New Life For Old Nukes
Broadly speaking, the clean hydrogen scenario is not necessarily a sustainable one. Fossil energy stakeholders pushed to include fossil resources — with carbon capture — in the clean category. Recovering hydrogen from plastics, industrial waste gasses and other fossil waste also gets lumped into the clean lane.
Also in the mix is nuclear energy, and that’s where things get interesting. Here in the US, the prospect of building a whole new fleet of nuclear power plants is a dim one. However, as older units are shutting down, the remaining fleet continues to upgrade. As a result, the nation’s nuclear generating capacity has remained fairly steady in recent years.
Those upgrades include new technology that provides nuclear reactors with more flexibility to ramp up and down. That improved flexibility provides more room for existing nuclear power plants to continue operating under a grid scenario that includes more intermittent sources, including solar as well as wind.
The new flexibility could also enable nuclear power plants to make a more significant contribution to hydrogen production.
Nuclear Energy & The Northeast
With all this in mind, let’s take a look at what the New York State Energy Research and Development Agency said last week, when it welcomed Maine and Rhode Island to join the new clean hydrogen hub partnership.
“The coalition will continue to focus on the integration of renewables — such as onshore and offshore wind, hydropower, and solar PV — and nuclear power into clean hydrogen production, and the evaluation of clean hydrogen for use in transportation, including for medium and heavy- duty vehicles, heavy industry, and power generation applications or other appropriate uses consistent with decarbonization efforts,” NYSERDA said.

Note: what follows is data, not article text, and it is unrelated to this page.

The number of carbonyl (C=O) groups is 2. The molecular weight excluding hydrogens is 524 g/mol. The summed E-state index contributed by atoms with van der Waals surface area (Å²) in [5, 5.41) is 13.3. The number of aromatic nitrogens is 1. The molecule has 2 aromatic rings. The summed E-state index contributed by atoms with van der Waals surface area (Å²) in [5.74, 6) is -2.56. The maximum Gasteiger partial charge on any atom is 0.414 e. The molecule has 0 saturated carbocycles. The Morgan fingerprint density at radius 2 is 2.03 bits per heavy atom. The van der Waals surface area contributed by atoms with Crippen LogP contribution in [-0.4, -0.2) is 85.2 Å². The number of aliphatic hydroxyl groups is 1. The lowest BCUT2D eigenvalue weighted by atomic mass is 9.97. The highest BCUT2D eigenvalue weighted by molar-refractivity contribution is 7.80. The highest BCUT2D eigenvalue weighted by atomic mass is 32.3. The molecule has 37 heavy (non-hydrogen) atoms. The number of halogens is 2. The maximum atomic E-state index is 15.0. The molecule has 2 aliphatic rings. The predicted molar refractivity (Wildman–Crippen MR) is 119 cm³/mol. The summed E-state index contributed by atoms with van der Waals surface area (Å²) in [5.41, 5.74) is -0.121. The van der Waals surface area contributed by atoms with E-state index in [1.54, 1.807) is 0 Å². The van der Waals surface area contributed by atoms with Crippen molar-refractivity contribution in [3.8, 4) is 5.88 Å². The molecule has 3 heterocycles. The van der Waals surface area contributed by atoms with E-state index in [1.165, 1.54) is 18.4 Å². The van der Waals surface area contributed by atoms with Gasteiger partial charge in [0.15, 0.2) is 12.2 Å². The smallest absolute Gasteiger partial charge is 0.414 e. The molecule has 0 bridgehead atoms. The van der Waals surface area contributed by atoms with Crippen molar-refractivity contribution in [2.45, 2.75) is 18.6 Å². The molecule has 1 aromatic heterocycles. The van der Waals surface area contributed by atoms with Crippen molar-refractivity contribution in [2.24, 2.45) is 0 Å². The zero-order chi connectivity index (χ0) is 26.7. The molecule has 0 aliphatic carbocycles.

The Regional Clean Hydrogen Hub funding program stipulates that at least one hub must include nuclear energy, which means that the new northeast coalition could fulfill two hydrogen hub mandates in one blow.
Nuclear advocates have been making the case that new, flexible technology enables nuclear energy to be deployed more strategically for grid balancing. That would help accelerate the integration of more wind and solar power into the grid. Electrolysis systems could also fit into the grid balancing picture. If all goes according to plan, the end result would be to push more natural gas and coal out of the power generation picture more quickly, and push them out of the hydrogen supply chain, too.
Considering the security risks highlighted by Russia’s murderous attack on Ukraine, it would probably be a bad idea to pepper the northeast US with new nuclear power plants. However, to the extent that existing reactors will continue to operate over the near term, the northeast hydrogen coalition is not letting the opportunity slip through its fingers.
They already have a running start. Last year, the firm Exelon Generation received an Energy Department grant to install an electrolyzer at its Nine Mile Point Nuclear Station in Oswego, NY. Partners in the project include Nel Hydrogen, Argonne National Laboratory, Idaho National Laboratory, and the National Renewable Energy Laboratory to demonstrate integrated production, storage and normal usage at the station.
Apparently the colorists over at the global energy salon have decided that pink strikes the right tone to describe hydrogen produced by on-site electrolysis systems at nuclear power plants. The Nine Mile Point project is expected to be up and running later this year, so stay tuned for more news about pink hydrogen (and be sure to check out our green H2 coverage, too).
Follow me on Twitter @TinaMCasey.
Image courtesy of US Department of Energy.